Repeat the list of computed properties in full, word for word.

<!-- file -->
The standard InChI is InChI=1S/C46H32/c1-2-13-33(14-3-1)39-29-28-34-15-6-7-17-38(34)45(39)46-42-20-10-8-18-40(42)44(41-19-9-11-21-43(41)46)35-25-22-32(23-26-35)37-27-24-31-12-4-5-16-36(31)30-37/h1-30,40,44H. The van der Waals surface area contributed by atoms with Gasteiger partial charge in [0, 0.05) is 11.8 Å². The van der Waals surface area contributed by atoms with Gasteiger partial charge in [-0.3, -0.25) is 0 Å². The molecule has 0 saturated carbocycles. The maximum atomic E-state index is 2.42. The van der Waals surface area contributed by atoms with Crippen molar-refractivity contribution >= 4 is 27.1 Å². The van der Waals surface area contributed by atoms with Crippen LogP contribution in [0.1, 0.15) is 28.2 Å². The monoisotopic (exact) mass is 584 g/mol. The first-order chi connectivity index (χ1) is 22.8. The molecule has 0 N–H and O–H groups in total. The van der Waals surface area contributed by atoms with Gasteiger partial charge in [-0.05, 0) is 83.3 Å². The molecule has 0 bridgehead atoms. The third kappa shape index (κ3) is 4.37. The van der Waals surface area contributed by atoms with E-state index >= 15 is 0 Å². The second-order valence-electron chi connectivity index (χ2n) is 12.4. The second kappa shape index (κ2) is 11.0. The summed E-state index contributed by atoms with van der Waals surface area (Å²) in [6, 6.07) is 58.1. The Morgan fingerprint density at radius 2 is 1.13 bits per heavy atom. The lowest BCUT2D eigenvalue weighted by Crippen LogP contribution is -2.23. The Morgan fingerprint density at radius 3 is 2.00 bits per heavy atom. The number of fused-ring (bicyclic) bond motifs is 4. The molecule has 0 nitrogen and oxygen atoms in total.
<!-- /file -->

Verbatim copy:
The standard InChI is InChI=1S/C46H32/c1-2-13-33(14-3-1)39-29-28-34-15-6-7-17-38(34)45(39)46-42-20-10-8-18-40(42)44(41-19-9-11-21-43(41)46)35-25-22-32(23-26-35)37-27-24-31-12-4-5-16-36(31)30-37/h1-30,40,44H. The van der Waals surface area contributed by atoms with Gasteiger partial charge in [0, 0.05) is 11.8 Å². The van der Waals surface area contributed by atoms with Gasteiger partial charge in [-0.3, -0.25) is 0 Å². The molecule has 0 saturated carbocycles. The maximum atomic E-state index is 2.42. The van der Waals surface area contributed by atoms with Crippen molar-refractivity contribution >= 4 is 27.1 Å². The van der Waals surface area contributed by atoms with Crippen LogP contribution in [0.1, 0.15) is 28.2 Å². The monoisotopic (exact) mass is 584 g/mol. The first-order chi connectivity index (χ1) is 22.8. The molecule has 0 N–H and O–H groups in total. The van der Waals surface area contributed by atoms with Gasteiger partial charge in [-0.05, 0) is 83.3 Å². The molecule has 0 bridgehead atoms. The third kappa shape index (κ3) is 4.37. The van der Waals surface area contributed by atoms with E-state index >= 15 is 0 Å². The second-order valence-electron chi connectivity index (χ2n) is 12.4. The second kappa shape index (κ2) is 11.0. The summed E-state index contributed by atoms with van der Waals surface area (Å²) in [6, 6.07) is 58.1. The Morgan fingerprint density at radius 2 is 1.13 bits per heavy atom. The lowest BCUT2D eigenvalue weighted by Crippen LogP contribution is -2.23. The Morgan fingerprint density at radius 3 is 2.00 bits per heavy atom. The number of fused-ring (bicyclic) bond motifs is 4. The molecule has 0 nitrogen and oxygen atoms in total.